“You see, Dominee, we all have secrets. Maybe we have less of them after this service, but last night we decided it is wrong to live with so much pretence. Now, Dominee, Gertruida refused to tell us what this yoke is that’s bearing you down. She also said there is a season for everything. She assured us you have other priorities now, and that you and Mevrou will need some time to sort things out. You’ll tell us when you’re good and ready and when the Lord leads you to do so.
“So we all chipped in, Dominee. We think you and Mevrou need a bit of time to yourself. Sammie, here, has a brother who has a flat in Onrus, that little seaside village near Cape Town. We want you to take Vetfaan’s pickup and drive there today. Lucinda packed some padkos, Marco gave some wine and the rest of us want you to accept this small donation we collected last night.” After stretching to place the envelope on the pulpit, he turns to the congregation. Servaas spreads his arms wide and blesses them with the benediction.
Oudoom is left gaping as the people file out. Here he was, ready to resign, and … He turns to Mevrou with a trembling lip.
“This isn’t happening,” he says.
And Issie, with a tenderness so long forgotten, tells him yes my love, it is.
When the pickup drives down Voortrekker Weg, the crowd in front of Boggel’s Place waves until the dust on the road to Grootdrink settles.
The woman next to the driver glances back with a wry smile.
“You know that lot is going to have a week-long party, with you out of town and nobody to guide them?”
The driver laughs. “Honeybunch, it’s okay. They taught me more about faith in a single morning than the university did in all those years. Let them be. They deserve a break from us.”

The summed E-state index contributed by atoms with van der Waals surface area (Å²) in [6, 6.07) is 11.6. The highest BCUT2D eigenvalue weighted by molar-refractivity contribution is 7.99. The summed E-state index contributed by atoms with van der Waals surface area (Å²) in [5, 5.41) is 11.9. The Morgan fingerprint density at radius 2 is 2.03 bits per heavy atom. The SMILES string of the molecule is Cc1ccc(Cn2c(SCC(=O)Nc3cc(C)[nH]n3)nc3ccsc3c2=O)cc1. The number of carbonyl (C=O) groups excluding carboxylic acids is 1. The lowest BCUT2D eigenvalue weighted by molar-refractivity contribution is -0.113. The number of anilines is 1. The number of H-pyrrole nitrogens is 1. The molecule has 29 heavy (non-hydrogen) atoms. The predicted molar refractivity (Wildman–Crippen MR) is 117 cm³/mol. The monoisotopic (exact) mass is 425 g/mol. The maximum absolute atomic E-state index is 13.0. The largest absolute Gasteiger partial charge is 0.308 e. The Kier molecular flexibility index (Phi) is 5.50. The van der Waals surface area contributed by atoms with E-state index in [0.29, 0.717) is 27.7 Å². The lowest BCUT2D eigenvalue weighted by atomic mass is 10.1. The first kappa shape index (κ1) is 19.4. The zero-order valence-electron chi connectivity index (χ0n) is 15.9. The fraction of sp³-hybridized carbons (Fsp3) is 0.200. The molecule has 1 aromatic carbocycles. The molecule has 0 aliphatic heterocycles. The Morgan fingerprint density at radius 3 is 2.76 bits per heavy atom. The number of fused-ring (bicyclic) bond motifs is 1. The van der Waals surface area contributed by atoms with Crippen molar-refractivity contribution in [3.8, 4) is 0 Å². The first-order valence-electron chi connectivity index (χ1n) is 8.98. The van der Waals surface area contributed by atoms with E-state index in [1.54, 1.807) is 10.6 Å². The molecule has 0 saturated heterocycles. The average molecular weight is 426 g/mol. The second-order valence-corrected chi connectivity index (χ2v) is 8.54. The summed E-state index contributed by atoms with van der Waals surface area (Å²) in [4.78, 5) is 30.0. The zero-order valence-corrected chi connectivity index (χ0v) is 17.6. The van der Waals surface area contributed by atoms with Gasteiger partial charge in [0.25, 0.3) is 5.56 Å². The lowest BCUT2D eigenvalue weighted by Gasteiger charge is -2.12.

“You know, this is special town,” Marco says as Boggel shuffles over with some wine. “I never hear something like this. You make history today.”
“No, Marco, not history. We just did the right thing.” He smiles at Lucinda who blows him a kiss. “And we made a memory.”
“And you make two people very happy,” Lucinda says. “I like that.”
Servaas storms in, red in the face and out of breath. “Has anyone seen that damn dog? If I find him, I’ll skin him alive! He took ALL of my biltong.”
“No Servaas,” Gertruida calms the old man down. “I took it and hung it on my porch. The roof is higher. It’s like we did with Oudoom and Mevrou – it’s safer when you move nearer to heaven…”
And so, after reading about 160 Rolbos stories (and writing them), it is time for us to leave Boggel to pursue the lovely Lucinda; for old Marco to settle in the community; for Gertruida to catch up on her reading of National Geographic; for Vetfaan and Kleinpiet to do a bit of farming for a change; and for Mevrou to unpack (to Oudoom’s delight) her new frillies – which, incidentally, helped settle many problems in the pastorie. Precilla still dreams of love, Sammie hopes for a bumper season and Wiele Willemse hopes Kalahari Vervoer will buy a new lorry..
To all the readers who lived in Rolbos for the last six months – a BIG thank you. God willing, the journey will continue in September…
Bless you all.